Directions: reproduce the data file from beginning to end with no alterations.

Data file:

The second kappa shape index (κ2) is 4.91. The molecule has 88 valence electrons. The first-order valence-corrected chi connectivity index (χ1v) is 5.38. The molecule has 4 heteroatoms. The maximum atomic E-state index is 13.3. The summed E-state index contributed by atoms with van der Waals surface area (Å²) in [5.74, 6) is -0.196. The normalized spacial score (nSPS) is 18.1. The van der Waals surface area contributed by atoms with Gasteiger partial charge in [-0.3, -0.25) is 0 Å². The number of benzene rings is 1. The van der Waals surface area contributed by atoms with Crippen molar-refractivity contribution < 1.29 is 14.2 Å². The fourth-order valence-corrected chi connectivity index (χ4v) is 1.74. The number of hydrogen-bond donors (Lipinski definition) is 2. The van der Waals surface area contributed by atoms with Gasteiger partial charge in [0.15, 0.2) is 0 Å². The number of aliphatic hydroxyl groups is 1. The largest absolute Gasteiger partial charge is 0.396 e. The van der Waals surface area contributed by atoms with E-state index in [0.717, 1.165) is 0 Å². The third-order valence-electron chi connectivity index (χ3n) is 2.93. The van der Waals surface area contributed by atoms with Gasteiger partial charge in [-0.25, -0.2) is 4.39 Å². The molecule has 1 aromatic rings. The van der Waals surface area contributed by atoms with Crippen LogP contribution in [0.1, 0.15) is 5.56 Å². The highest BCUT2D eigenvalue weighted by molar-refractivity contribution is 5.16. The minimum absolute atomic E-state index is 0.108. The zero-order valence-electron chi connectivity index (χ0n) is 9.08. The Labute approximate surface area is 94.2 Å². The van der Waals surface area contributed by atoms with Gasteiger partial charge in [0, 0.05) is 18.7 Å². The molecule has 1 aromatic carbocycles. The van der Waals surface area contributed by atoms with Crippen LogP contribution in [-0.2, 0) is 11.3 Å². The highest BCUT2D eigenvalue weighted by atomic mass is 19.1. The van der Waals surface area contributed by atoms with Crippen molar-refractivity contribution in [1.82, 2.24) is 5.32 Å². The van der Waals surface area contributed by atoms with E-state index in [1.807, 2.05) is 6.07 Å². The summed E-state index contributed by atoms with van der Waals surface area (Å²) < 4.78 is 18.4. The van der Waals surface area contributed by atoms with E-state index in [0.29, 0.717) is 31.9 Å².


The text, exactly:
The second kappa shape index (κ2) is 4.91. The molecule has 88 valence electrons. The first-order valence-corrected chi connectivity index (χ1v) is 5.38. The molecule has 4 heteroatoms. The maximum atomic E-state index is 13.3. The summed E-state index contributed by atoms with van der Waals surface area (Å²) in [5.74, 6) is -0.196. The normalized spacial score (nSPS) is 18.1. The van der Waals surface area contributed by atoms with Gasteiger partial charge in [-0.3, -0.25) is 0 Å². The number of benzene rings is 1. The van der Waals surface area contributed by atoms with Crippen molar-refractivity contribution < 1.29 is 14.2 Å². The fourth-order valence-corrected chi connectivity index (χ4v) is 1.74. The number of hydrogen-bond donors (Lipinski definition) is 2. The van der Waals surface area contributed by atoms with Gasteiger partial charge in [0.15, 0.2) is 0 Å². The number of aliphatic hydroxyl groups is 1. The largest absolute Gasteiger partial charge is 0.396 e. The van der Waals surface area contributed by atoms with E-state index in [0.717, 1.165) is 0 Å². The third-order valence-electron chi connectivity index (χ3n) is 2.93. The van der Waals surface area contributed by atoms with Gasteiger partial charge in [-0.25, -0.2) is 4.39 Å². The molecule has 1 aromatic rings. The van der Waals surface area contributed by atoms with Crippen LogP contribution in [0.1, 0.15) is 5.56 Å². The highest BCUT2D eigenvalue weighted by molar-refractivity contribution is 5.16. The minimum absolute atomic E-state index is 0.108. The zero-order valence-electron chi connectivity index (χ0n) is 9.08. The Labute approximate surface area is 94.2 Å². The van der Waals surface area contributed by atoms with Gasteiger partial charge in [0, 0.05) is 18.7 Å². The molecule has 1 aromatic carbocycles. The van der Waals surface area contributed by atoms with Crippen LogP contribution in [-0.2, 0) is 11.3 Å². The highest BCUT2D eigenvalue weighted by atomic mass is 19.1. The van der Waals surface area contributed by atoms with Crippen molar-refractivity contribution in [1.82, 2.24) is 5.32 Å². The van der Waals surface area contributed by atoms with E-state index in [1.807, 2.05) is 6.07 Å². The summed E-state index contributed by atoms with van der Waals surface area (Å²) < 4.78 is 18.4. The van der Waals surface area contributed by atoms with E-state index in [0.29, 0.717) is 31.9 Å².